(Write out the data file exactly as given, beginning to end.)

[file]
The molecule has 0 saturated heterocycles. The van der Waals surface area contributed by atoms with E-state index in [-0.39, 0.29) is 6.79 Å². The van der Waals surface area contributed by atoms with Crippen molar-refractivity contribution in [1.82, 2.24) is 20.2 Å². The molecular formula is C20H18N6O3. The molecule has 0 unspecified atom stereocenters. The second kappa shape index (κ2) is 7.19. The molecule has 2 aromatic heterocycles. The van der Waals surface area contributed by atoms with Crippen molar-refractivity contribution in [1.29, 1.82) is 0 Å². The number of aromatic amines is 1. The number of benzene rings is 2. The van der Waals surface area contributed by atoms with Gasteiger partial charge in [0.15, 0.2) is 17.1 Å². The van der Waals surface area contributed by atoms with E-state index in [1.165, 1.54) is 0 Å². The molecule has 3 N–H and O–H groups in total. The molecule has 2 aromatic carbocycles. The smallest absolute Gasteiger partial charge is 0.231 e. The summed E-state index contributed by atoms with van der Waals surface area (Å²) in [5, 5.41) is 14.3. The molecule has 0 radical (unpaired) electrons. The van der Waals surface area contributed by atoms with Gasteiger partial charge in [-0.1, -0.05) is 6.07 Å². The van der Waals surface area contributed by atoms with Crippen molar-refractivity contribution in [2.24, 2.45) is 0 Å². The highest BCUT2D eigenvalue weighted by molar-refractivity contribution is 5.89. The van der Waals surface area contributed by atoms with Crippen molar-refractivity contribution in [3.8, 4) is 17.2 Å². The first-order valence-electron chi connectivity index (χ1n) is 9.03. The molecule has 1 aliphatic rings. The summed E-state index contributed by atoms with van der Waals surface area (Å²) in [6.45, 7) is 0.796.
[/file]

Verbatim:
The molecule has 0 saturated heterocycles. The van der Waals surface area contributed by atoms with E-state index in [-0.39, 0.29) is 6.79 Å². The van der Waals surface area contributed by atoms with Crippen molar-refractivity contribution in [1.82, 2.24) is 20.2 Å². The molecular formula is C20H18N6O3. The molecule has 0 unspecified atom stereocenters. The second kappa shape index (κ2) is 7.19. The molecule has 2 aromatic heterocycles. The van der Waals surface area contributed by atoms with Crippen molar-refractivity contribution in [1.29, 1.82) is 0 Å². The number of aromatic amines is 1. The number of benzene rings is 2. The van der Waals surface area contributed by atoms with Gasteiger partial charge in [0.15, 0.2) is 17.1 Å². The van der Waals surface area contributed by atoms with E-state index in [1.165, 1.54) is 0 Å². The molecule has 3 N–H and O–H groups in total. The molecule has 2 aromatic carbocycles. The smallest absolute Gasteiger partial charge is 0.231 e. The summed E-state index contributed by atoms with van der Waals surface area (Å²) in [5, 5.41) is 14.3. The molecule has 0 radical (unpaired) electrons. The van der Waals surface area contributed by atoms with Gasteiger partial charge in [-0.1, -0.05) is 6.07 Å². The van der Waals surface area contributed by atoms with Crippen molar-refractivity contribution in [2.24, 2.45) is 0 Å². The highest BCUT2D eigenvalue weighted by molar-refractivity contribution is 5.89. The van der Waals surface area contributed by atoms with Crippen molar-refractivity contribution in [3.8, 4) is 17.2 Å². The first-order valence-electron chi connectivity index (χ1n) is 9.03. The molecule has 1 aliphatic rings. The summed E-state index contributed by atoms with van der Waals surface area (Å²) in [6.45, 7) is 0.796.